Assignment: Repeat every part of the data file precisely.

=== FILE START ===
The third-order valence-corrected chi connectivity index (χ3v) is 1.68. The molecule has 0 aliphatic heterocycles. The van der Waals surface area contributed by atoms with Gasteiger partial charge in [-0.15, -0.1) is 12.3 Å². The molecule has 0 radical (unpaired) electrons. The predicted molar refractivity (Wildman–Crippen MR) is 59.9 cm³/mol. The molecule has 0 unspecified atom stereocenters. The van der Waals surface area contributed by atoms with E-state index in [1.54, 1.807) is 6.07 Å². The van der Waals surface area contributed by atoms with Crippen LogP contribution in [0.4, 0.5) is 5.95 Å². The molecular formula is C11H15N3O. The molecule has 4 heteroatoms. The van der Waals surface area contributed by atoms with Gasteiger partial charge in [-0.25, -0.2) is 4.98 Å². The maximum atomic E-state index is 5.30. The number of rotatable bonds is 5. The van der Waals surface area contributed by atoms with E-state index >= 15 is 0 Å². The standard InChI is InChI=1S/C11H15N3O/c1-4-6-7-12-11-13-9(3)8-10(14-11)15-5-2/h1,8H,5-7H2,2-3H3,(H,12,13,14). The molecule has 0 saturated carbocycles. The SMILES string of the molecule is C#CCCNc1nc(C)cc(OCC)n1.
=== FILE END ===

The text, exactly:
The third-order valence-corrected chi connectivity index (χ3v) is 1.68. The molecule has 0 aliphatic heterocycles. The van der Waals surface area contributed by atoms with Gasteiger partial charge in [-0.15, -0.1) is 12.3 Å². The molecule has 0 radical (unpaired) electrons. The predicted molar refractivity (Wildman–Crippen MR) is 59.9 cm³/mol. The molecule has 0 unspecified atom stereocenters. The van der Waals surface area contributed by atoms with E-state index in [1.54, 1.807) is 6.07 Å². The van der Waals surface area contributed by atoms with Crippen LogP contribution in [0.4, 0.5) is 5.95 Å². The molecular formula is C11H15N3O. The molecule has 4 heteroatoms. The van der Waals surface area contributed by atoms with Gasteiger partial charge in [-0.25, -0.2) is 4.98 Å². The maximum atomic E-state index is 5.30. The number of rotatable bonds is 5. The van der Waals surface area contributed by atoms with E-state index >= 15 is 0 Å². The standard InChI is InChI=1S/C11H15N3O/c1-4-6-7-12-11-13-9(3)8-10(14-11)15-5-2/h1,8H,5-7H2,2-3H3,(H,12,13,14). The molecule has 0 saturated carbocycles. The SMILES string of the molecule is C#CCCNc1nc(C)cc(OCC)n1.